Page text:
keywords = "Bioprosthetic pulmonary valve, Pulmonary homograft, Pulmonary valve replacement, Tetralogy of Fallot",
author = "Juanita Hunter and Eliot Rosenkranz and Hua Li and Sethuraman Swaminathan",
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AU - Li, Hua

AU - Swaminathan, Sethuraman

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N2 - Pulmonary valve replacement is often performed in patients with complex congenital heart disease with pathology involving the right ventricular outflow tract. Progressive valve dysfunction is a well-described phenomenon. The aim of this study was to compare the longevity of homograft and bioprosthetic valves placed in the pulmonary position and to determine factors influencing valve dysfunction. We conducted a retrospective chart review of all patients who underwent surgical pulmonary valve replacement with homograft or bioprosthetic (bovine pericardial or porcine) valves during the period January 2000 through December 2013 (n = 81). Serial echocardiographic data and the time to valve dysfunction were reviewed as well as factors associated with valve dysfunction and/or re-intervention. There was a shorter time to valve dysfunction in the homograft valve group as compared to the bioprosthetic valve group. Freedom from valve dysfunction was 63% at 1 year, 38% at 5 years and 29% at 10 years in the homograft group compared to 96% at 1 year, 77% at 5 years and 52% at 10 years in the bioprosthetic valve group. However, on subgroup analysis, age at surgery was strongly associated with time to valve dysfunction, with older age being more protective (chi square with one degree of freedom = 23.42; p ≤ 0.0001; hazard ratio 0.857). When adjusted for age, there was no significant difference in freedom from valve dysfunction between the two valve types (chi square with one degree of freedom = 0.031; p = 0.86). Overall, the longevity of bioprosthetic valve and homograft valve used in right ventricular outflow surgery is largely dependent on the age of valve implantation with no difference in valve performance between valve types.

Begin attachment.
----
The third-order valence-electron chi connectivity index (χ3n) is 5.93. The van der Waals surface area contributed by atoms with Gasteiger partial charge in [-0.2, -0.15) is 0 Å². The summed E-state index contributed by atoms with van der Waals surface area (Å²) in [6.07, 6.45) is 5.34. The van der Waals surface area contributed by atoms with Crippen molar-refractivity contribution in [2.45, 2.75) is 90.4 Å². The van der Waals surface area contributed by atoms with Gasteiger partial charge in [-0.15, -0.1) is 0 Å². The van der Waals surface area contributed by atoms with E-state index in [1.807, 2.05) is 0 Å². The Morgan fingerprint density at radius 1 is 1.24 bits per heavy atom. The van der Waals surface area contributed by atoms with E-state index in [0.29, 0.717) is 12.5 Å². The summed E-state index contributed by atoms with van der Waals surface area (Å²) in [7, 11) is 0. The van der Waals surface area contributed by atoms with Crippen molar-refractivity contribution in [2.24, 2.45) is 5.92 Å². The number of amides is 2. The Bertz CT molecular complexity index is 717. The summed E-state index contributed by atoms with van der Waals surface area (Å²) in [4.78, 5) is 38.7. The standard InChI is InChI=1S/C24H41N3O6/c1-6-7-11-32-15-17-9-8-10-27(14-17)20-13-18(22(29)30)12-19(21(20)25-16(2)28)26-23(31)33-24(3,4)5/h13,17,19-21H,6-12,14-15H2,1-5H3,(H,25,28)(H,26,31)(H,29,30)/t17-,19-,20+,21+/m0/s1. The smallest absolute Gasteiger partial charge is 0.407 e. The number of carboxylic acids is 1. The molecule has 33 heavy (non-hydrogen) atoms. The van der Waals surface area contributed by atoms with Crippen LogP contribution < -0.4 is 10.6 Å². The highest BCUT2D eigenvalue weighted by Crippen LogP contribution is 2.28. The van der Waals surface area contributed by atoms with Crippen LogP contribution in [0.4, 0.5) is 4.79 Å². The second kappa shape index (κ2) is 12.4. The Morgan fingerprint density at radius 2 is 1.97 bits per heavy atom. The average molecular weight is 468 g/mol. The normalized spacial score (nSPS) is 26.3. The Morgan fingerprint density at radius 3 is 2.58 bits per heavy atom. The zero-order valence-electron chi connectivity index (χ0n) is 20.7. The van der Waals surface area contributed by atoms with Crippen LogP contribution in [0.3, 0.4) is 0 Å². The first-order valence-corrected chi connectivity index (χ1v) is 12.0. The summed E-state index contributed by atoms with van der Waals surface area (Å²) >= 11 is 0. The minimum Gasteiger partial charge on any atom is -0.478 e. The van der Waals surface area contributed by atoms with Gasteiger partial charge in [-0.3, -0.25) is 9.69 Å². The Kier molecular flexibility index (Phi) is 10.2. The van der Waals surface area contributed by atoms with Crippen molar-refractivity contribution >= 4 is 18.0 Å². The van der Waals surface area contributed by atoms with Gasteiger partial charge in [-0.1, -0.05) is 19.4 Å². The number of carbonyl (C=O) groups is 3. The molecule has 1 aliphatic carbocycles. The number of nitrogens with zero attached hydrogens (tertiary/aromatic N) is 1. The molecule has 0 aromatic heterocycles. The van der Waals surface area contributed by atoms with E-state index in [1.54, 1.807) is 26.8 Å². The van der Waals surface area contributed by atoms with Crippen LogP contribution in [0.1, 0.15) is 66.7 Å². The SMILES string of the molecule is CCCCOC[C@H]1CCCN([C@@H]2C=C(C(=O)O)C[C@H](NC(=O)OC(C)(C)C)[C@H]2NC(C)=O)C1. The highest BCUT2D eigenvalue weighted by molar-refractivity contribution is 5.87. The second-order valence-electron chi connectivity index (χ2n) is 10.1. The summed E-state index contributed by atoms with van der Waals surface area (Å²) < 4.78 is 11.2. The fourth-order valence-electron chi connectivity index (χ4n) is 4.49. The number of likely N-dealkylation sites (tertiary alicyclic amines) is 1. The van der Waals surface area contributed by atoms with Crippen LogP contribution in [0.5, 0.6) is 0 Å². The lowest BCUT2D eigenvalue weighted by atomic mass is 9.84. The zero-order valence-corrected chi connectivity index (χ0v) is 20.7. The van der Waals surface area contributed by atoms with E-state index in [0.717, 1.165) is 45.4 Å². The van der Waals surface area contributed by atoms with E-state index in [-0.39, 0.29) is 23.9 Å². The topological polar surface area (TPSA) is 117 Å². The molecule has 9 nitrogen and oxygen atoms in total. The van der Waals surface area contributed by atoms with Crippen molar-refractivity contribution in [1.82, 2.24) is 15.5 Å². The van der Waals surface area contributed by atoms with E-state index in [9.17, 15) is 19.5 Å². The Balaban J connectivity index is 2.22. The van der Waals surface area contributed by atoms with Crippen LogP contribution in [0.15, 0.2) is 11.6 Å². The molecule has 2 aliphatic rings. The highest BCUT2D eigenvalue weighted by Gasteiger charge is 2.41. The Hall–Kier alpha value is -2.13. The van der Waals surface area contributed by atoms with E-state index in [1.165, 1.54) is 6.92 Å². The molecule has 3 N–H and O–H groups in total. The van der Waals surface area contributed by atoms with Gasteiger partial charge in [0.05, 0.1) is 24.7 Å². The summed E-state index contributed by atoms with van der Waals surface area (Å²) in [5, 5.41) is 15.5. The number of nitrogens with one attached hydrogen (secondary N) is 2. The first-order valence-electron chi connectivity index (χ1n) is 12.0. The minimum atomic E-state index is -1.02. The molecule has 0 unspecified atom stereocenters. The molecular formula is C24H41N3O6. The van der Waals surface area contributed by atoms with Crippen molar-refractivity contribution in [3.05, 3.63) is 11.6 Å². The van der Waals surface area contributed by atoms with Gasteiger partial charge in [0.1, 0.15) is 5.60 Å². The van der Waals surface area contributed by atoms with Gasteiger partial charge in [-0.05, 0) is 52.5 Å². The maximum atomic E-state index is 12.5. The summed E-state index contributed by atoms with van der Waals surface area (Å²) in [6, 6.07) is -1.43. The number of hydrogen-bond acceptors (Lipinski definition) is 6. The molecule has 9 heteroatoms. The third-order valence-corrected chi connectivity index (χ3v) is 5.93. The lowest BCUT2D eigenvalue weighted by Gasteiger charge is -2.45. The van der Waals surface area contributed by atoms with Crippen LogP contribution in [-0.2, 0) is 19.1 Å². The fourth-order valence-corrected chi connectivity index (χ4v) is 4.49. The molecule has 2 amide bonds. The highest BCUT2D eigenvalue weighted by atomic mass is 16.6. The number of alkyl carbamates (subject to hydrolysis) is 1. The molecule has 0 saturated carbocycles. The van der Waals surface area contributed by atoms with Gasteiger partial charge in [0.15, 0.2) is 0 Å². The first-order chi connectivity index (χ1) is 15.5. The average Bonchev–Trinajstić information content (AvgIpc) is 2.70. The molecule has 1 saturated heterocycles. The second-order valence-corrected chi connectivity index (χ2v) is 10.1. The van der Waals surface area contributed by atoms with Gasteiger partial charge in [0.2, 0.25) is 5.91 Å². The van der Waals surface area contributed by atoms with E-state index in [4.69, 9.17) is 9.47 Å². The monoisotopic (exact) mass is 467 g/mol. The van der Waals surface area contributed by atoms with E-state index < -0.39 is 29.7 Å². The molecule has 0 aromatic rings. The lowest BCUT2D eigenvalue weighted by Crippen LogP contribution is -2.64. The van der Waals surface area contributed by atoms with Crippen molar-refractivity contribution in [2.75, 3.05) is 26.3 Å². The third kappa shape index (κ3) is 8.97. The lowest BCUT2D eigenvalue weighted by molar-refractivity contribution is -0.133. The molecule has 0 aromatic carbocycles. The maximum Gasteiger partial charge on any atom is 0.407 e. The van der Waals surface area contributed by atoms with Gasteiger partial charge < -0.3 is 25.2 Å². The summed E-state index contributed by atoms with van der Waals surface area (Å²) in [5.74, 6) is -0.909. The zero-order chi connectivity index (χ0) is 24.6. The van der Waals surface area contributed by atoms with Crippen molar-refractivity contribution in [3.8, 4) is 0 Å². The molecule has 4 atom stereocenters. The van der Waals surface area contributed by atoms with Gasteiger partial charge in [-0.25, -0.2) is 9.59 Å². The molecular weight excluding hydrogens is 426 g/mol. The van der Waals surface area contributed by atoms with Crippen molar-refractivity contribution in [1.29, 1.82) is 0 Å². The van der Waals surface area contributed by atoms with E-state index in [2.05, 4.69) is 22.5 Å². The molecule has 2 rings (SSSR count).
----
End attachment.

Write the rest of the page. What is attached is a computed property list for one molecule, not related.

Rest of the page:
AB - Pulmonary valve replacement is often performed in patients with complex congenital heart disease with pathology involving the right ventricular outflow tract. Progressive valve dysfunction is a well-described phenomenon. The aim of this study was to compare the longevity of homograft and bioprosthetic valves placed in the pulmonary position and to determine factors influencing valve dysfunction. We conducted a retrospective chart review of all patients who underwent surgical pulmonary valve replacement with homograft or bioprosthetic (bovine pericardial or porcine) valves during the period January 2000 through December 2013 (n = 81). Serial echocardiographic data and the time to valve dysfunction were reviewed as well as factors associated with valve dysfunction and/or re-intervention. There was a shorter time to valve dysfunction in the homograft valve group as compared to the bioprosthetic valve group. Freedom from valve dysfunction was 63% at 1 year, 38% at 5 years and 29% at 10 years in the homograft group compared to 96% at 1 year, 77% at 5 years and 52% at 10 years in the bioprosthetic valve group. However, on subgroup analysis, age at surgery was strongly associated with time to valve dysfunction, with older age being more protective (chi square with one degree of freedom = 23.42; p ≤ 0.0001; hazard ratio 0.857). When adjusted for age, there was no significant difference in freedom from valve dysfunction between the two valve types (chi square with one degree of freedom = 0.031; p = 0.86). Overall, the longevity of bioprosthetic valve and homograft valve used in right ventricular outflow surgery is largely dependent on the age of valve implantation with no difference in valve performance between valve types.